FSG and the Shared Value Initiative are pleased to convene leading companies and influential asset owners and managers to discuss long-termism, social purpose and shared value, its status with investors and analysts, and what it will take to drive mainstream adoption of shared value as a factor for company valuations.
Join us to shape the future of investment in a discussion featuring thought leaders Mark Kramer (co- founder, FSG and co-author, Creating Shared Value) and George Serafeim (Professor of Business Administration, Harvard Business School and co-author, Corporate Purpose and Financial Performance) that will focus on:
- Challenges to effectively integrating environmental, social and governance (ESG) factors into company valuations
- What it will take to drive to a common set of material non-financial metrics to drive long-term value for business and society
- Distinguishing shared value as a strategy that drives social and economic performance
- Critical elements of a shared value narrative for investors
Investors increasingly acknowledge that social purpose, sustainability, and ESG criteria are relevant to investment performance. Larry Fink’s 2018 annual letter to CEOs stressed the importance of creating value for society while driving financial performance. Financial managers with more than $60 trillion in assets under management have committed to considering ESG factors by signing the United Nations Principles of Responsible Investing. But the reality facing companies daily in the stock market and quarterly on analyst calls—an unrelenting pressure to deliver short-term shareholder returns by any means necessary—seems entirely at odds with this trend. And activist hedge funds are waiting on the sidelines to disrupt management’s long-term vision and sense of purpose whenever they suspect any near-term weakness. How can companies manage these contradictions and convey to shareholders the economic value of their social impact in a way that shows up in the price of their stock?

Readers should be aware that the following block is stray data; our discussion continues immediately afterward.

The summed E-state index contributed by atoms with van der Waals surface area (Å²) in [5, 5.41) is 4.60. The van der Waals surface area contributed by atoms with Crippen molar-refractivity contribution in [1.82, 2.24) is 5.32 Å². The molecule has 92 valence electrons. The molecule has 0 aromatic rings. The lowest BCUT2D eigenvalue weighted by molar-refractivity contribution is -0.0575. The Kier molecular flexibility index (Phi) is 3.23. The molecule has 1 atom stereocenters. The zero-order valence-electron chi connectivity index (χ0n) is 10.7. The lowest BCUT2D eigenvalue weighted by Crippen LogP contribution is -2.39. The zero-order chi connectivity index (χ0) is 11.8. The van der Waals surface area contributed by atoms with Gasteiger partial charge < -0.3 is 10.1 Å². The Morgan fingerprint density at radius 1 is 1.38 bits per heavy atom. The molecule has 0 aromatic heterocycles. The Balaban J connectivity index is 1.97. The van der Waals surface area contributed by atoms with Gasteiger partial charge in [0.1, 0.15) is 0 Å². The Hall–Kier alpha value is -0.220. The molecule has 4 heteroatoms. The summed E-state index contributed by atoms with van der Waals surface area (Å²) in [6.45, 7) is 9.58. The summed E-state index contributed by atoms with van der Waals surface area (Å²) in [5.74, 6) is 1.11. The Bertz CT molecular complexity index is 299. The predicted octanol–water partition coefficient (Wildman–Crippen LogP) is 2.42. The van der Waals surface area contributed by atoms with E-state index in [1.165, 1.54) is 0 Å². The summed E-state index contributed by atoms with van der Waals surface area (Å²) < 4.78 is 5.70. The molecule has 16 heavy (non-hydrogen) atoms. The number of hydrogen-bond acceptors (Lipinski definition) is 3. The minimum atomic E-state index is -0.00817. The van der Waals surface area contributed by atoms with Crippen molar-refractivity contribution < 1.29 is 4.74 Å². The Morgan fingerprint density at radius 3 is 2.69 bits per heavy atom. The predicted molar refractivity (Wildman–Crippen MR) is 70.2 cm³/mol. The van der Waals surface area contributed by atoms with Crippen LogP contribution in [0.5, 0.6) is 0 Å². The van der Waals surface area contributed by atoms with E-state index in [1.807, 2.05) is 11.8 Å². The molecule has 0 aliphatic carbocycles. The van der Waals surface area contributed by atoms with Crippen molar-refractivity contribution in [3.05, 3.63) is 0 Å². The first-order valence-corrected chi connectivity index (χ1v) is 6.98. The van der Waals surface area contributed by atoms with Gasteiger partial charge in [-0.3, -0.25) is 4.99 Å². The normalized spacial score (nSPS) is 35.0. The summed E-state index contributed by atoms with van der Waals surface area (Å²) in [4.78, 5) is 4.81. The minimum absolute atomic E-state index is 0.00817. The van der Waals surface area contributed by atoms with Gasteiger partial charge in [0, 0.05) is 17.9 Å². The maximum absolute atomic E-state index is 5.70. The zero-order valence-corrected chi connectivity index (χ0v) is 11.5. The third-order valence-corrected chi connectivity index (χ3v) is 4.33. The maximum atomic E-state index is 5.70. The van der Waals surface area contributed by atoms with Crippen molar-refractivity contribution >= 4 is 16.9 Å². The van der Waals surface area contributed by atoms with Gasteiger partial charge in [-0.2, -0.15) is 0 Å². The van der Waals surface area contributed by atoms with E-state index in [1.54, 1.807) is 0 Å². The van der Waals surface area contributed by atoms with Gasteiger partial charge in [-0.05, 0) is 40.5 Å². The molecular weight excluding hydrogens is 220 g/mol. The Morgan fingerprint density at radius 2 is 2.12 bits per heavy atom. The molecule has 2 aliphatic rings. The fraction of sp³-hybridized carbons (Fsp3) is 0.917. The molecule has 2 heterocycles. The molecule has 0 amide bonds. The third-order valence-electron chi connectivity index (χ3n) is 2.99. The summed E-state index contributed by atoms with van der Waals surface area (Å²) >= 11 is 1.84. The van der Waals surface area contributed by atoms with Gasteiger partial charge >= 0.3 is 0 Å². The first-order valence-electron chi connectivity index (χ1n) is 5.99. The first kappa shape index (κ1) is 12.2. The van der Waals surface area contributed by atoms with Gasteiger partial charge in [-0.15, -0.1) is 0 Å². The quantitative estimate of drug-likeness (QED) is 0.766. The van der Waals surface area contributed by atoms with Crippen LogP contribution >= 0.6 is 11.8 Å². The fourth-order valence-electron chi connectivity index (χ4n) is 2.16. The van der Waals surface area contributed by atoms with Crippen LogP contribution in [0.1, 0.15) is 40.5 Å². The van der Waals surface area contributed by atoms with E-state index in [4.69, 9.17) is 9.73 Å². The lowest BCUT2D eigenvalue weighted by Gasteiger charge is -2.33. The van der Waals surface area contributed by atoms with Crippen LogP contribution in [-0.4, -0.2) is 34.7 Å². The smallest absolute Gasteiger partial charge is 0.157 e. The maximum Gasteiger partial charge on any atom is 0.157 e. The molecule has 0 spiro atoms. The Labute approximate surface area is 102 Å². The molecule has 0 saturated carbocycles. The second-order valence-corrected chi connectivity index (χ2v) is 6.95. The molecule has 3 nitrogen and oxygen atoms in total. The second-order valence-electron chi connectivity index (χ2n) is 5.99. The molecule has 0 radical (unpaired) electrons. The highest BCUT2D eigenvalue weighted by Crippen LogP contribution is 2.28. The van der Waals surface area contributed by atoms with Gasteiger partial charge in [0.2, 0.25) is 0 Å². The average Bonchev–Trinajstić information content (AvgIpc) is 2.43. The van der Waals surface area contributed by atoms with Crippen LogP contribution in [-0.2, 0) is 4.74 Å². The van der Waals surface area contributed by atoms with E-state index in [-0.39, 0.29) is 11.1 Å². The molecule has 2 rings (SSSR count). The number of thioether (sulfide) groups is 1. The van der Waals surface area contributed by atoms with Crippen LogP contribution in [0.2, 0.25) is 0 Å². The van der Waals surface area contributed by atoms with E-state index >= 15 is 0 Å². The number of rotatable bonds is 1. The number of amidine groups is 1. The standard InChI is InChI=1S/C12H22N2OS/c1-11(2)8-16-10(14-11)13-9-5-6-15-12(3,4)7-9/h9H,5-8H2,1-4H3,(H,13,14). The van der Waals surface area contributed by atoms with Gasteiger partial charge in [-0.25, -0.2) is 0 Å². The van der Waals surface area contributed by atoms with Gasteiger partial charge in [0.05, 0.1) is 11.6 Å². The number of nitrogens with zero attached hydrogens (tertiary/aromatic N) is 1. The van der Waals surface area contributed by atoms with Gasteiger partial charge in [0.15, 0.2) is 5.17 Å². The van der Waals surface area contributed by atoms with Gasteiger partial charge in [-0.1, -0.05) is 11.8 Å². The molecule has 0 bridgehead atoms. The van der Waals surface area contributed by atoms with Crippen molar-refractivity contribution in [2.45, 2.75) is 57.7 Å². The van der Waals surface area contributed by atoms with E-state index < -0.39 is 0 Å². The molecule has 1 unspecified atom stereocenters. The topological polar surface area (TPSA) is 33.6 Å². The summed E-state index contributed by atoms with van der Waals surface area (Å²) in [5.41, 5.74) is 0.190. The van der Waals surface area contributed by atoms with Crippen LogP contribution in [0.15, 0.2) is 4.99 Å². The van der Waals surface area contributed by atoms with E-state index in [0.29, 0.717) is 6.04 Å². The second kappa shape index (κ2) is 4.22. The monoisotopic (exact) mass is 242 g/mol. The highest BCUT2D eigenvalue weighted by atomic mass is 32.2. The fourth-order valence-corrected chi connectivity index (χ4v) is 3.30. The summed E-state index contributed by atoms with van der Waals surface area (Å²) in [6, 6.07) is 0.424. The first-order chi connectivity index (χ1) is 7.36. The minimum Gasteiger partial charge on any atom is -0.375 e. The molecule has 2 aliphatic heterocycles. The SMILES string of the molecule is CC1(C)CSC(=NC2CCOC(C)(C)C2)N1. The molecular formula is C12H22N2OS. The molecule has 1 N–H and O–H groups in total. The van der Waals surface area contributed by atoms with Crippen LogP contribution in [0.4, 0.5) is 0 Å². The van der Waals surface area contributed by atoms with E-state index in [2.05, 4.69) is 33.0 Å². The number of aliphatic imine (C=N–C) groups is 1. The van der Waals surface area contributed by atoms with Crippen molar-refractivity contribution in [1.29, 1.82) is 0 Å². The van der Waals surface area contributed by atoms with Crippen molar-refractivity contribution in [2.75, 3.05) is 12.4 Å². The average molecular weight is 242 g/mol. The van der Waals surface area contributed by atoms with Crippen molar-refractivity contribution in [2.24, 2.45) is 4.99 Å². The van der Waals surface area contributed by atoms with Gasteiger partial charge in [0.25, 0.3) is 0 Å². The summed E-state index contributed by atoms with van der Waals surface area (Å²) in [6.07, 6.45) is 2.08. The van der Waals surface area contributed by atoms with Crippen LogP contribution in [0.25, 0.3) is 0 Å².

A growing body of research is beginning to look beyond simple ESG rankings and Global Reporting Initiative (GRI) reports to study much more closely the causal relationship between social impact and corporate success. The Sustainability Accounting Standards Board (SASB) has identified material ESG indicators by industry, and research shows that companies that perform better on material ESG factors substantially outperform their peers, delivering alpha of anywhere from 3% to 8% annually. Other research shows that companies with a clear social purpose that goes beyond mere public relations also outperform their peers. And the shared value companies that have appeared on the Fortune Magazine Change the World list over the last four years have, on average, materially outperformed the market as a whole.
The concept of creating shared value offers a broader way to link social purpose to competitive strategy, giving investors a framework for aligning social and economic performance. Could shared value enable companies and investors to find a common language that illuminates the relationship between social and economic performance? Can it offer a meaningful way for companies to reflect the value of their social agenda in the price of their shares?
For more details, please contact us.